3 people found this helpful

  • Overall
    5 out of 5 stars
  • Performance
    5 out of 5 stars
  • Story
    5 out of 5 stars
  • wbiro
  • 2018-12-18

Interesting Perspective -

On our bio-mechanisms, but (of necessity limiting itself to molecules - hormones and genetic predeterminism) limits its view to what drives lower animals (those under experiment) and unenlightened humans (all of them currently). It does not cover enlightened humans.

2 people found this helpful

  • Overall
    5 out of 5 stars
  • Performance
    5 out of 5 stars
  • Story
    5 out of 5 stars
  • Kyle I. Campbell
  • 2020-09-19

Thought provoking

Great book, narration, and interesting information. Good enough to buy the paper book also, to reread certain parts.

  • Overall
    5 out of 5 stars
  • Performance
    5 out of 5 stars
  • Story
    5 out of 5 stars
  • Anonymous User
  • 2020-08-08

Excellent discussion

Excellent discussion on the role of Dopamine in our daily existence...but too much or too little stimulation may be problematic. Balance may be achieved by recognizing your accomplishments and stepping back and appreciating them with company.

  • Overall
    5 out of 5 stars
  • Performance
    5 out of 5 stars
  • Story
    5 out of 5 stars
  • qhcouple
  • 2020-08-03

Great, in depth journey

Took the superficial understanding I had from headlines and opened my eyes to the “why” things are the way they are.

  • Overall
    5 out of 5 stars
  • Performance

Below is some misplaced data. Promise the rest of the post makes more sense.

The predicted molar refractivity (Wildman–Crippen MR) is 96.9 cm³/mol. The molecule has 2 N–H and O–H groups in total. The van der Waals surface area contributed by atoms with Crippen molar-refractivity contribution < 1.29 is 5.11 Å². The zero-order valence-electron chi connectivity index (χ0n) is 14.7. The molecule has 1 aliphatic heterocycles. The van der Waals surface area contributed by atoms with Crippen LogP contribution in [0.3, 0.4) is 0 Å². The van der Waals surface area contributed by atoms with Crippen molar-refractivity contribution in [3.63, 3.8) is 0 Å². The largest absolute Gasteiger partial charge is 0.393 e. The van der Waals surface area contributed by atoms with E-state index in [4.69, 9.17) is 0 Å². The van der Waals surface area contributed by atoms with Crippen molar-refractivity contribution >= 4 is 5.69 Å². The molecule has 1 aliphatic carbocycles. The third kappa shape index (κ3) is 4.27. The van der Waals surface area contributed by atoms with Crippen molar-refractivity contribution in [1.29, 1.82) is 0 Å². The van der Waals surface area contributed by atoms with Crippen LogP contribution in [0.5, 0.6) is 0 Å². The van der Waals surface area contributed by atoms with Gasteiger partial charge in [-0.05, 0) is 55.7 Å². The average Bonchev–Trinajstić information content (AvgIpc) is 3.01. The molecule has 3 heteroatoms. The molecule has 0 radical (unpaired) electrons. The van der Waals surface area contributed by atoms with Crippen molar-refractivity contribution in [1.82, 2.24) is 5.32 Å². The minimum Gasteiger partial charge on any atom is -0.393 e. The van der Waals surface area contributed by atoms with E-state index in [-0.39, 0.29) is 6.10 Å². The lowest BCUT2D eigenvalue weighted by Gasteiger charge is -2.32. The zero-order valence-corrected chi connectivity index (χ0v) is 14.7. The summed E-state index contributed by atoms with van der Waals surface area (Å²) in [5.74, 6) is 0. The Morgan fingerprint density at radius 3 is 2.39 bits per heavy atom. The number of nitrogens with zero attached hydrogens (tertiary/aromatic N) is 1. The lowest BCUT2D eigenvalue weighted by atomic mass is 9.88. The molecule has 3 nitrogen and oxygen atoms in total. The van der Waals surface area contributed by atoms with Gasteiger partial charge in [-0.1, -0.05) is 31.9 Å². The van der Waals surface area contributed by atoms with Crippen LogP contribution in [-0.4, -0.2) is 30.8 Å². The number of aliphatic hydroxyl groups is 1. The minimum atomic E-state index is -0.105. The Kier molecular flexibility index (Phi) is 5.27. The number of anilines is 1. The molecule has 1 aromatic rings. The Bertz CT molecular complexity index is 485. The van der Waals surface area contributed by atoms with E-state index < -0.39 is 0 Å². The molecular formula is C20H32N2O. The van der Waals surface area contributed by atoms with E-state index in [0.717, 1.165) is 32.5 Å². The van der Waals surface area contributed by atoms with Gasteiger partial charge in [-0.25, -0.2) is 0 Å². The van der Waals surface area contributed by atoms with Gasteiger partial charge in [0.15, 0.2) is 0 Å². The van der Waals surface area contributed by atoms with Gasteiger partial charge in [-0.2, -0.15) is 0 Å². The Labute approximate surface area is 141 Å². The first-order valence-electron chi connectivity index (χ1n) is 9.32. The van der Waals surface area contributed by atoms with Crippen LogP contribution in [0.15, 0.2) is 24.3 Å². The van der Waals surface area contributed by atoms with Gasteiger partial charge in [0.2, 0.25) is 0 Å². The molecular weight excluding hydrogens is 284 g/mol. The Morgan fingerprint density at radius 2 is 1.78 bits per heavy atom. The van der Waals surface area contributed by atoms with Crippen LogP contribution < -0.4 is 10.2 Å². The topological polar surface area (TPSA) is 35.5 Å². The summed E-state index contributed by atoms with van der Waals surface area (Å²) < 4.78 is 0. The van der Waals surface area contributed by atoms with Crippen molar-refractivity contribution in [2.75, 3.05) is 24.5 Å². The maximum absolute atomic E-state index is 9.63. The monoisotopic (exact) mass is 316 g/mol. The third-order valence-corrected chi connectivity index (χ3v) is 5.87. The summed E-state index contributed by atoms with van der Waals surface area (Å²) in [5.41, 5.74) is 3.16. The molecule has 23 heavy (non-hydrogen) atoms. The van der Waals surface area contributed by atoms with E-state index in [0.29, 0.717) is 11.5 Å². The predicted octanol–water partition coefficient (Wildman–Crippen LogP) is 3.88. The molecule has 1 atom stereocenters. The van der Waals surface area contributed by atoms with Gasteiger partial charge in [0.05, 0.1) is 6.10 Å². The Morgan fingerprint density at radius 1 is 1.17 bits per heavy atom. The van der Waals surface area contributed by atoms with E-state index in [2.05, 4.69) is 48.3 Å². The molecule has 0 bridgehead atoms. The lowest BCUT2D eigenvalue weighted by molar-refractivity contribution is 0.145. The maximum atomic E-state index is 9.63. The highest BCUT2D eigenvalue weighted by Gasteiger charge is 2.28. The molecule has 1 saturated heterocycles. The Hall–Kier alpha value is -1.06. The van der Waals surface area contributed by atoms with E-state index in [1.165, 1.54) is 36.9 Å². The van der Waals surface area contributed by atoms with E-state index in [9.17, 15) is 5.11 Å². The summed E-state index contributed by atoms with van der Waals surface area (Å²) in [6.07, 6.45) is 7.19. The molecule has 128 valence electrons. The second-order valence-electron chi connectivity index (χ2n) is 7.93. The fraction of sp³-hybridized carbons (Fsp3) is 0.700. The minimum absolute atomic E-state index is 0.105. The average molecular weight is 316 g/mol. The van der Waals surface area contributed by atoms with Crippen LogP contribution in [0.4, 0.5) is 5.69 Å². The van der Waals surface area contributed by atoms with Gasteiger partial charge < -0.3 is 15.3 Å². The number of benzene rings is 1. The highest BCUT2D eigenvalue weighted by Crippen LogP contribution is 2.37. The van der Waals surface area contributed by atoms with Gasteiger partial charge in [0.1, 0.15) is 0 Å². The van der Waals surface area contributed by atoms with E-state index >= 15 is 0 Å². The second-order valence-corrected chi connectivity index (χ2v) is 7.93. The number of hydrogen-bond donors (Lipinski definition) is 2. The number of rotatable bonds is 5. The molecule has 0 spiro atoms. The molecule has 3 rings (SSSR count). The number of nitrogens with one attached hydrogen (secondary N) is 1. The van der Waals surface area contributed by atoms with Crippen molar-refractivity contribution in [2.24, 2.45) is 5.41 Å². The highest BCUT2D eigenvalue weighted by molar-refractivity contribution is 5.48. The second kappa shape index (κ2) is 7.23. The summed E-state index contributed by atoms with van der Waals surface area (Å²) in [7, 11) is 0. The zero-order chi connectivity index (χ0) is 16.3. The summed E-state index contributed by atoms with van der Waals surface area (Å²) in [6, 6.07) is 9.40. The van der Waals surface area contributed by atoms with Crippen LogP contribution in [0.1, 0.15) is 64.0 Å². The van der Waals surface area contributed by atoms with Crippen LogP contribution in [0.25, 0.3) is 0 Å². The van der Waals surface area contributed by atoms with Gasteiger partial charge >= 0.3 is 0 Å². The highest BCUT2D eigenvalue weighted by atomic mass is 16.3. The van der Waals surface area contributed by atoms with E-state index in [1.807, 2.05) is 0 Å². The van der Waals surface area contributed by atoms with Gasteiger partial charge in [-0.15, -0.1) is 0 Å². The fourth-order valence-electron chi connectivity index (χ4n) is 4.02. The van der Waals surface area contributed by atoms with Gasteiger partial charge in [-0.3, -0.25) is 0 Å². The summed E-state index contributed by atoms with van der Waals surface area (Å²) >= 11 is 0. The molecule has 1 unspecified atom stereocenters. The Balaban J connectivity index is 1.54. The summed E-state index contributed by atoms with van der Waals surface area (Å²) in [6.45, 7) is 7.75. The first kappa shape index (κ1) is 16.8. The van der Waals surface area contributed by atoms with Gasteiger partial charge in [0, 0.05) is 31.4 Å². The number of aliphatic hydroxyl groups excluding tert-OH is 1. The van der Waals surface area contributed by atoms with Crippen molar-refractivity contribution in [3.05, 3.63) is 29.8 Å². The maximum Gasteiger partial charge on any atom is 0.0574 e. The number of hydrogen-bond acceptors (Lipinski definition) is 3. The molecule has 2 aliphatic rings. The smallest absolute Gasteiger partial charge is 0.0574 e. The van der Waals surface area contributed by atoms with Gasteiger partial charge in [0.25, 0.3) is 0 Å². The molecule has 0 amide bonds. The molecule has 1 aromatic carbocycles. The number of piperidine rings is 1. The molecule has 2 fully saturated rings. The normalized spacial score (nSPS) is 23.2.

3 out of 5 stars
  • Story
    5 out of 5 stars
  • zach stephenson
  • 2020-07-20

Explains why

Must read for the modern world. Really shines light on wht we do what we do and how to find a wat.

  • Overall
    5 out of 5 stars
  • Performance
    5 out of 5 stars
  • Story
    5 out of 5 stars
  • Male in 20s
  • 2020-05-13

In the Top 5 books I’ve ever read

Incredible life-changing insights Makes sense of my current behaviors The author takes complex neuroscience and makes it easily digestible

  • Overall
    5 out of 5 stars
  • Performance
    5 out of 5 stars
  • Story
    5 out of 5 stars
  • Zohar
  • 2020-04-27

A great way to know why you always want more!

I like this book. It has given me insight into why I want more of something, and then once I have it, I want something else. A must read to a more productive, and happier life.

  • Overall
    5 out of 5 stars
  • Performance
    5 out of 5 stars
  • Story
    5 out of 5 stars
  • Anonymous User
  • 2020-03-08

Great for understanding addiction and more

I enjoyed getting to know the chemicals that motivate us to do more, shape our political views and unveil what drives addiction.